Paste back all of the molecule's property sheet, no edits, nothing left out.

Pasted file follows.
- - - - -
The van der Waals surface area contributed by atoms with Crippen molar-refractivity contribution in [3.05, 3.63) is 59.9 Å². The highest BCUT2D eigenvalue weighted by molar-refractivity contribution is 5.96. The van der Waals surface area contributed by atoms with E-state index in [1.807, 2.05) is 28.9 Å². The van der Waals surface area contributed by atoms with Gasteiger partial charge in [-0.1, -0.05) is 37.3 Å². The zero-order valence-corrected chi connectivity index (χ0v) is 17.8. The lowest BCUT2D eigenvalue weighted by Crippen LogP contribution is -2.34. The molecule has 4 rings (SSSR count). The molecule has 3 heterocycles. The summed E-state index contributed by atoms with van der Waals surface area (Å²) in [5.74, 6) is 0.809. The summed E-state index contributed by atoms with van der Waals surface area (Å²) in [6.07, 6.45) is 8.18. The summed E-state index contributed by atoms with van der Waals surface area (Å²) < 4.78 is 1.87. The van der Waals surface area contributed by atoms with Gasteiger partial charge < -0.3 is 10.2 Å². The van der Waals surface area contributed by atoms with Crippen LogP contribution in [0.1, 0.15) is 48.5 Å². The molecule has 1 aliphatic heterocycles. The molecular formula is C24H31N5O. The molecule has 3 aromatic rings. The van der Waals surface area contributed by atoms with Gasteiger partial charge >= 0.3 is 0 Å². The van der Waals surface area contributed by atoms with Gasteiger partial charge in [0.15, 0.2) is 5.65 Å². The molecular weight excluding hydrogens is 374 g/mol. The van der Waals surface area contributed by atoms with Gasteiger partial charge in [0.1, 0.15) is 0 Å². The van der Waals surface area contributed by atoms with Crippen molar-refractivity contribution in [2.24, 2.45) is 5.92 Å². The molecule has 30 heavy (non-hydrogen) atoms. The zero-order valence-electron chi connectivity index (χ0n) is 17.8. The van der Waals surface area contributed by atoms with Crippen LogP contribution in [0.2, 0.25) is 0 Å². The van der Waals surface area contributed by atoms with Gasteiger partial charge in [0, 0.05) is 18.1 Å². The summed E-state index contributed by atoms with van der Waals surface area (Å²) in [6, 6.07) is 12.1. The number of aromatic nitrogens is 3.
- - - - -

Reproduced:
The van der Waals surface area contributed by atoms with Crippen molar-refractivity contribution in [3.05, 3.63) is 59.9 Å². The highest BCUT2D eigenvalue weighted by molar-refractivity contribution is 5.96. The van der Waals surface area contributed by atoms with E-state index in [1.807, 2.05) is 28.9 Å². The van der Waals surface area contributed by atoms with Gasteiger partial charge in [-0.1, -0.05) is 37.3 Å². The zero-order valence-corrected chi connectivity index (χ0v) is 17.8. The lowest BCUT2D eigenvalue weighted by Crippen LogP contribution is -2.34. The molecule has 4 rings (SSSR count). The molecule has 3 heterocycles. The summed E-state index contributed by atoms with van der Waals surface area (Å²) in [5.74, 6) is 0.809. The summed E-state index contributed by atoms with van der Waals surface area (Å²) in [6.07, 6.45) is 8.18. The summed E-state index contributed by atoms with van der Waals surface area (Å²) < 4.78 is 1.87. The van der Waals surface area contributed by atoms with Gasteiger partial charge < -0.3 is 10.2 Å². The van der Waals surface area contributed by atoms with Crippen LogP contribution in [0.1, 0.15) is 48.5 Å². The molecule has 1 aliphatic heterocycles. The molecular formula is C24H31N5O. The molecule has 3 aromatic rings. The van der Waals surface area contributed by atoms with Gasteiger partial charge >= 0.3 is 0 Å². The van der Waals surface area contributed by atoms with Gasteiger partial charge in [0.15, 0.2) is 5.65 Å². The molecular weight excluding hydrogens is 374 g/mol. The van der Waals surface area contributed by atoms with Gasteiger partial charge in [0.1, 0.15) is 0 Å². The van der Waals surface area contributed by atoms with Crippen molar-refractivity contribution in [2.24, 2.45) is 5.92 Å². The molecule has 30 heavy (non-hydrogen) atoms. The zero-order valence-electron chi connectivity index (χ0n) is 17.8. The van der Waals surface area contributed by atoms with Crippen LogP contribution in [0.2, 0.25) is 0 Å². The van der Waals surface area contributed by atoms with Gasteiger partial charge in [0, 0.05) is 18.1 Å². The summed E-state index contributed by atoms with van der Waals surface area (Å²) in [6, 6.07) is 12.1. The number of aromatic nitrogens is 3.